50 Questions Manav Gangwani
Manav Gangwani can leave you quite confused. He goes from being the petulant mercurial designer who doesn’t like face-to-face interactions to being warm and effusive, self-deprecating and spouting Zen-like philosophy in a blink. His clothes evoke a sense of over-the-top grandeur and indulgence, reflective perhaps of both his Delhi
roots and a Sindhi heritage, replete with the love of bling. Marie Claire met him one balmy afternoon, poolside at Zayed Khan’s house, as he wrapped up a shoot, organised the rescheduling of his assistant’s flights, dug into a pizza and waxed eloquent on his work, friends and a devilish side that just won’t quit.
1. How did you come to be a fashion designer? Dysfunctional family? A stylish grandmother?
Growing up, I was the quintessential nerd – a bookworm who scored 93.8 per cent in Class XII and was set to study engineering in the United States. It was then that the diamond spoon – not just any old silver one – that I was born with, was yanked out of my mouth. There was a family crisis, and I gave up on becoming an engineer and decided to study fashion. It helped that I was familiar with international fashion, thanks to extensive holidays abroad. When I joined fashion school in Delhi, I
had actually been exposed to more than most of the faculty members.
2. What drew you to couture?
Quite simply, I can’t design pret. I’m very luxe in my approach to fashion and am one of the most expensive designers in the country today. My closest friends crib that they can’t afford me, but I very firmly believe, if you want my clothes, you will find a way of getting them.
3. Your clothes are one-off pieces. If more than one woman wants them...
It’s really on a first-come basis. If another client wants the same style, I always inform her that someone already has it. I know my clients personally and know who’s buying what.
4. A city that inspires you?
Mumbai. I might be a Delhi boy, but I really come alive in Mumbai. It has given me what Delhi couldn’t. It’s a city that embraces outsiders. People don’t judge you here like they do in Delhi.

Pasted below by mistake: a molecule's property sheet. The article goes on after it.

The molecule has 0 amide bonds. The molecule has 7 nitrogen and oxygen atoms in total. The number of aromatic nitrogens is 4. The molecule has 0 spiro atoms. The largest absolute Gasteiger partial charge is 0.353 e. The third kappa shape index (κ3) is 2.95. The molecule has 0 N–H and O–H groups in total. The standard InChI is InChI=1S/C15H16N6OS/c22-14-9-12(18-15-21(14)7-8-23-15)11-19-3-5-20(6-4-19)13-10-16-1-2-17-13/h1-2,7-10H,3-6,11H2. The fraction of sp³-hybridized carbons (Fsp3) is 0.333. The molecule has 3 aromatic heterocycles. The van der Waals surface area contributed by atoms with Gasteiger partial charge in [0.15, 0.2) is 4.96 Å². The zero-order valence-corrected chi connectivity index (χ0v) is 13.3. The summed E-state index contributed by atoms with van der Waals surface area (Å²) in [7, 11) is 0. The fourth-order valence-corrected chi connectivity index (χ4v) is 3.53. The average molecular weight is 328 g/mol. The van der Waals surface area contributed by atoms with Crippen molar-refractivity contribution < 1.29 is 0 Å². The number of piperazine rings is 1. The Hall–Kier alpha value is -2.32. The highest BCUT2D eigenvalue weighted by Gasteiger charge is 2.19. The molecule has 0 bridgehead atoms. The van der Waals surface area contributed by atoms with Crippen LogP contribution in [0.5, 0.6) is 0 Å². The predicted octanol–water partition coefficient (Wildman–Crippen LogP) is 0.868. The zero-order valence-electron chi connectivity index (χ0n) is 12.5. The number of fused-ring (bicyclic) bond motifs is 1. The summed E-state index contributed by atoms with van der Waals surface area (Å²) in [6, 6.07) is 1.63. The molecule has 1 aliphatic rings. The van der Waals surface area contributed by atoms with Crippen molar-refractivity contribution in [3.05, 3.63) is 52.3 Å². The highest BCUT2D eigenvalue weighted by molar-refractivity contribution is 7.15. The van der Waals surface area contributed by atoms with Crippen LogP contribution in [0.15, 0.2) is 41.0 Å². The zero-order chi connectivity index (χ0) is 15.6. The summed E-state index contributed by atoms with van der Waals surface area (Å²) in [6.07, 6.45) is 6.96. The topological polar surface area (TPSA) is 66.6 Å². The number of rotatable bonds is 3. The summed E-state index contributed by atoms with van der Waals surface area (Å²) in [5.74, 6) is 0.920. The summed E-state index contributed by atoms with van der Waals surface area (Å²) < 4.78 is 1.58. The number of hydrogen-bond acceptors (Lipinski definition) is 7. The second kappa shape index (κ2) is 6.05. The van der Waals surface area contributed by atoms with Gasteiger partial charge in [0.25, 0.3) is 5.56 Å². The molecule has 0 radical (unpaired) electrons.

5. How does a Delhi boy have so many celebrity friends in Mumbai?
I know Soha Ali Khan from her Delhi days. I met Sophie Choudry at a party and we just clicked. Zayed Khan and his wife were introduced to me by a common friend. Raveena Tandon is a sister to me. When I launched my line in Delhi, she bought the whole rack – that’s how much she believed in me.
6. With so many Bollywood friends, when is a film happening?
I recently did a song for Love, Breakups, Zindagi, which is being produced by Zayed Khan, Dia Mirza and Sahil Sangha. The thing is, I am a couturier and I am expensive. Only a few production houses pay the kind of prices I command. However, I am in talks with one of them for an upcoming project.
7. You also paint comical images?
Yes, I do canvases of amusing images. I’ve done sketches of everyone from Raveena to Karan Johar to Simi Garewal, but it’s been a while since the last one.
8. When you have a show, what’s your biggest challenge?
Getting the title of the show right! I create the collection, figure out the title and then we design the set accordingly. Unlike other designers, I only do one show a year. So every show is extremerly critical, as is the seating plan for the event. Everyone thinks they deserve a front row seat at the show. I’ve lost a few friends because I didn’t give them a front row seat. It makes me sad as I’m a sensitive person.
9. How do you feel about your clothes being photographed?
I’m okay with pictures shot on the ramp because it’s not possible to capture the finer details like embroidery patterns.
10. Your clothes sell out before the show is over. How does that work?
Like with couture shows internationally, I fly in clients from India and abroad for my shows and they are ready with their cell phones when the show begins. I get calls and texts through the show, booking the ensembles as they appear on the ramp. No one asks how much anything costs – if you have to ask, you can’t afford it.
11. Whom would you like to dress up – a historic character, an actor?
Of the old Bollywood stars, I’d love to dress Meena Kumari and Raj Kapoor. From Hollywood, it would be Elizabeth Taylor. I’d also love to dress Amitabh Bachchan and, being a James Bond fan, Sean Connery. I know that when the time is right, both of the last two will definitely happen.
12. Does fashion need Bollywood?
Absolutely. In India, only Bollywood and cricket move the masses. What Bollywood wears is loved by people; it nudges fashion forward in this country.
13. What inspires you?
Titles of old films and some yesteryear Hindi songs.
14. Do you have a muse?
I think my friend Ayesha Thapar is absolutely the most stunning woman I’ve ever seen. Just looking at her gives me goose-bumps sometimes. God really worked overtime on her!
15. What is beautiful to you?
Honesty is beautiful, as are lips. And white lies are sexy, just like eyes.
16. Does a woman have to have a beautiful body to wear your clothes?
That’s not true at all. I have clients ranging from size 0 to size 16! I literally have huge clients – in more ways than one. I don’t fool a client by letting them buy something that doesn’t suit them. I’m possibly the only designer in the country who charges for a consultation. I take my work and clients seriously.
17. What’s your design signature?
Glamorous, bold, sexy without being vulgar. Something that cannot be hidden in a crowd – when a woman wearing Manav Gangwani Couture enters the room, the spotlight must fall on her.
18. But your personal style of dressing is rather understated...
My standard dress code is blue jeans, black jackets, shirts, shoes and sunglasses in different colours. The last three must always be coordinated. In my personal life, I’m only flamboyant with my tongue, not my clothes.
19. Have you ever experimented with minimalism in your collections?